transformed Protestant Christianity into the central
institution of community life. Coverage begins with
white churches' conversion efforts, especially in
the post-Revolutionary period, and depicts the
tensions and contradictions between the egalitarian
potential of evangelical Christianity and the
realities of slavery. '
The Donald S. Fredrickson Papers.
'Donald Fredrickson (1924-2002) was an American
physiologist and biomedical research leader who
made significant contributions to medicine over
the course of four decades. Fredrickson's system
of classification of abnormalities in fat transport
was adopted by the World Health Organization as an
international standard for identifying increased risks
of coronary artery disease linked to the consumption
of fats and cholesterol. He also discovered two
genetic diseases caused by disorders in lipid
The Real History of the Rosicrucians, 1887.
'This is Arthur Edward Waite's study of the elusive
Rosicrucians, a secret society of which the first
public notice was in early 17th century Germany. Was
this an actual organization, or just a fantasy? No
actual Rosicrucians ever surfaced, but there was
plenty of documentation about them. The problem is
that these documents are, for the most part, obviously
Aino Folk-Tales, 1888.
'The Ainu are an ethnic minority in Japan, living
primarily on the northernmost Japanese island of
Hokkaido, although there were also small populations
of Ainu living on the island of Sakhalin and in the
Kuriles until the end of World War II, when the Soviet
Union took control of Sakhalin and the Ainu there fled.
Until the Meiji Restoration of 1868, when Japan took
formal possession of Hokkaido and began the systematic
integration of the Ainu into the Japanese nation,
the Ainu lived almost exclusively as hunter-gatherers
north of the always advancing frontier of Japanese
The Proceedings of the Old Bailey, London
'A fully searchable online edition of the
largest body of texts detailing the lives of
non-elite people ever published, containing
accounts of over 100,000 criminal trials held at
London's central criminal court.'
The World's Columbian Exhibition: Idea,
Experience, Aftermath. The Chicago World's
Fair of 1893.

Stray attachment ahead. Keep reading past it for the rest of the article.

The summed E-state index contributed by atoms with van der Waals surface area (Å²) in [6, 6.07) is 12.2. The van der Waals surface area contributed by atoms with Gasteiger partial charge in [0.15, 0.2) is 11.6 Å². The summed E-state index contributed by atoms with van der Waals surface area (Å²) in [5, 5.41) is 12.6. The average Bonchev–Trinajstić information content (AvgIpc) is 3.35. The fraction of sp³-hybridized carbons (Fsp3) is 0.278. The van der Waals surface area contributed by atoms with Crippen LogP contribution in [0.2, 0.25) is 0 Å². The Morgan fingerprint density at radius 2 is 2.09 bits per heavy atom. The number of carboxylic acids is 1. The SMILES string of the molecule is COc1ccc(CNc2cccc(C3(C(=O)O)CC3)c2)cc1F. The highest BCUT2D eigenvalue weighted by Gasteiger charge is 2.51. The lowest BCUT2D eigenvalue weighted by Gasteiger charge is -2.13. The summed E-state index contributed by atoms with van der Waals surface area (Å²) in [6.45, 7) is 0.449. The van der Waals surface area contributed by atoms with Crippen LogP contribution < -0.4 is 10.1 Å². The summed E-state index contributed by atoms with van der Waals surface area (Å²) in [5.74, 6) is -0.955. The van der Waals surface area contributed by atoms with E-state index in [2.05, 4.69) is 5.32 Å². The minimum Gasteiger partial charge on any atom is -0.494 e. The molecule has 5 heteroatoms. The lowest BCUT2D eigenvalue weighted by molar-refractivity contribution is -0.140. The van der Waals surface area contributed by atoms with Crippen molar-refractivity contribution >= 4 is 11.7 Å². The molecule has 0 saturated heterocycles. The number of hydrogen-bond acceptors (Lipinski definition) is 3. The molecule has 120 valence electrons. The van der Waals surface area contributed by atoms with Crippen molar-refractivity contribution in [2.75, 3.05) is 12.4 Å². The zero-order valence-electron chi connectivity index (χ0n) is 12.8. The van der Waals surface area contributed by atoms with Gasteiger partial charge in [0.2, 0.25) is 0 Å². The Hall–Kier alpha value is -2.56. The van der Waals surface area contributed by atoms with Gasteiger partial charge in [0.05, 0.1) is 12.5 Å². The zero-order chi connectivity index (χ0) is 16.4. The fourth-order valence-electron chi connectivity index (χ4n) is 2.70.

'The World's Columbian Exposition, held in Chicago
in 1893, was the last and the greatest of the
nineteenth century's World's Fairs. Nominally
a celebration of Columbus' voyages 400 years prior,
the Exposition was in actuality a reflection and
celebration of American culture and society--for fun,
edification, and profit--and a blueprint for life
in modern and postmodern America...'
Coin and Conscience:
Popular Views of Money, Credit and Speculation.
Whether it was a humorous nineteenth century French
lithograph of a self satisfied speculator at the
Bourse or a stern sixteenth century Dutch allegory
on the vanity of riches, he considered it important
in documenting the subject. There are over one
thousand woodcuts, engravings, etchings, and
lithographs in the Bleichroeder Collection. It
has been divided into the following general
categories: views of stock exchanges, banks, mints,
and treasuries; portraits of bankers, statesmen, and
financiers; political and personal satires; national
finance and taxation; images of money lenders,
avarice, corruption, poverty, charity, and
anti-Semitism; and a large number of prints on
speculation and credit...'
The Man in the Panther's Skin.
'Georgia is a central Asian region which is situated
in the mountains between the Black and Caspian seas.
This, the 'Man in the Panther Skin' (also known as
'the Knight in the Panther Skin') is a 12th century
medieval epic poem. It is considered one of the
masterpieces of Georgian literature, and has been
called the Georgian national epic. The author,
Prince Shota Rustaveli, was a noble in the court
of Queen Tamar, and served as her treasurer. He was
also a painter who created frescoes in the Georgian
monastery of the Holy Cross in Jerusalem. '
Calvin Photographic Collection.
'During the mid-1800's photography became a popular
hobby and natural tool for scientists. Samuel Calvin,
Professor of Natural Sciences at the University of
Iowa (1873-1911) and State Geologist, took more than
5,000 glass plate negatives, which he used to
illustrate specific geological features for class
instruction, public lectures, and publications. The
photographic techniques are of high quality, and
the images are as aesthetically pleasing as they
are geologically informative. '
'In addition to geological landscapes and features,
Calvin documented mines, quarries, mills, and other
buildings. The collection also contains portraits
of his family, colleagues, and classes in the field.
While Calvin may have taken most photographs to
exhibit geological features, the images are
beautifully composed. Calvin did the developing
himself, producing rich blacks and a full range
of grays. The light, shadows, and reflections are
wonderful. The abstract photographs of rock facades
and specimen details are fascinating. Calvin was
well aware of the drama of the landscape and, in
the fashion of the late1800's, tried to capture